Killers from Outer Space Additional Information
Information about asteroid impacts is available at impact.arc.nasa.gov/ (NASA).
You can learn more about near-Earth objects at neo.jpl.nasa.gov/ (NASA), spaceguard.esa.int/NScience/NScience.html (European Space Agency), and www.space-frontier.org/Projects/TheWatch/ (Space Frontier Foundation).
For a movie about asteroid impacts, go to www.jpl.nasa.gov/multimedia/neo/index.html(NASA).
For information about the Torino impact hazard scale, see neo.jpl.nasa.gov/torino_scale.html (NASA) and web.mit.edu/newsoffice/2005/torino.html (Massachusetts Institute of Technology).
Monastersky, Richard. 1998. Chunk of death-dealing asteroid found. Science News 154(Nov. 21):324. Available at http://www.sciencenews.org/pages/sn_arc98/11_21_98/fob1.htm.
Peterson, Ivars. 2004. Pinpointing killer asteroids. Science News Online (March 27). Available at http://www.sciencenews.org/articles/20040327/mathtrek.asp.
Sohn, Emily. 2003. Killer space rock snuffed out ancient life. Science News for Kids (Nov. 26). Available at http://www.sciencenewsforkids.org/2003/11/killer-space-rock-snuffed-out-ancient-life-2/.
______. 2003. Asteroid lost and found. Science News for Kids (Nov. 5). Available at http://www.sciencenewsforkids.org/2003/11/asteroid-lost-and-found-2/.
Lesson Plans for Teachers:
Blast That Asteroid
Books recommended by SearchIt!Science:
Asteroid Impact — Douglas Henderson
Published by Dial Books/Penguin Putnam, 2000.
Sixty-five million years ago, an asteroid traveling at 60,000 miles per hour slammed into Earth, plunging the planet into darkness. This book tells that story, mixing colorful illustrations with scientific explanations and diagrams to explain how an asteroid came to hit Earth and the devastation the crash caused. It discusses the dinosaurs that roamed Earth, the possible origins and kinetic energy of the asteroid, what happened upon impact, and the ghostly world that was left in the asteroid’s wake.
Collision Course! Cosmic Impacts and Life on Earth — Fred Bortz
Published by Millbrook Press, 2001.
What happens when comets and asteroids collide with planets? Meet the people who study and try to understand occurrences such as the Tunguska event of 1908 in Siberia or the crash of Comet Shoemaker-Levy 9 into Jupiter in 1994. Explore how scientists detect, and how they might be able to prevent, “near-Earth objects” from colliding with Earth.
Killer Rocks from Outer Space: Asteroids, Comets and Meteorites — Steven N. Koppes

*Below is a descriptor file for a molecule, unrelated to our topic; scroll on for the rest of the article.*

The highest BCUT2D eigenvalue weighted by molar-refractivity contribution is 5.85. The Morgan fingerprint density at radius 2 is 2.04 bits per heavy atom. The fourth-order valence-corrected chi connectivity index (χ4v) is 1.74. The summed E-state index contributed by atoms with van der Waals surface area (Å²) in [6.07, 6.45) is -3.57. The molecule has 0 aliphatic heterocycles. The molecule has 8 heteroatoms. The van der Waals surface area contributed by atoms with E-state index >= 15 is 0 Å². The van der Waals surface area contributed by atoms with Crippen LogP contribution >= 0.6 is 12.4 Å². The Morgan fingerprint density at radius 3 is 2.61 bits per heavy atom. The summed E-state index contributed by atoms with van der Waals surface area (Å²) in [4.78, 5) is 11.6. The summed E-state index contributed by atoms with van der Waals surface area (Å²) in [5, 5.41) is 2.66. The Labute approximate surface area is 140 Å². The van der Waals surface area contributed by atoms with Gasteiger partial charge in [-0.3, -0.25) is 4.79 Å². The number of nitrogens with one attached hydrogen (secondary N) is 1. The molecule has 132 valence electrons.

Published by Lerner Publishing, 2004.
Yes, there are lumps of dusty ice silently streaking through space as you read this. So what, you might ask? Well, just one of these lumps is capable of wiping out our entire civilization—if it were to hit Earth. This fascinating book traces the history of impacts upon planet Earth. It explains how scientists track asteroids and comets. Also, it goes in depth into how we recognize impact craters and scars, using Meteor Crater in Arizona as an example and discussing astroblemes and tektites. Then, the book discusses what happened to the dinosaurs, mass extinctions, impacts upon other planets, and the present and future threat of meteor collisions.
asteroid One of the millions of rocky objects that orbit the Sun, mostly in the region between Mars and Jupiter. Asteroids are smaller than planets. They can be as large as several hundred miles across and as small as a speck of dust.
Most asteroids orbit the Sun between Mars and Jupiter (in an area called the asteroid belt), but once in a while one comes close to Earth and even crashes into it. Scientists now believe that the dinosaurs died out because a big asteroid hit Earth about 65 million years ago. When it hit, it sent up a huge cloud of dust that blocked out sunlight, killing off lots of life.
comet A mass of ice, frozen gases, and dust particles that travels around the Sun in a long path. When a comet comes close to the Sun, it can be seen in the sky as a bright object with a glowing head and a long, streaming tail.
Although a comet might look like a fuzzy star in the sky, it is not like a star at all. Comets are cold, not hot—astronomers sometimes call them “dirty snowballs”—and they have no light of their own. Instead, they only shine when they come close enough to the Sun for their ice to melt into a cloud of glowing gas and dust.
Richter scale A scale that is used to rate the strength of earthquakes. The Richter scale ranges from 1 to 9. Each increase on 1 on the scale means an increase of 10 times the strength. An earthquake rated at 6 is 10 times more powerful than one rated at 5, and 100 times more powerful than one rated at 4.
Copyright © 2002, 2003 Houghton-Mifflin Company. All rights reserved. Used with permission.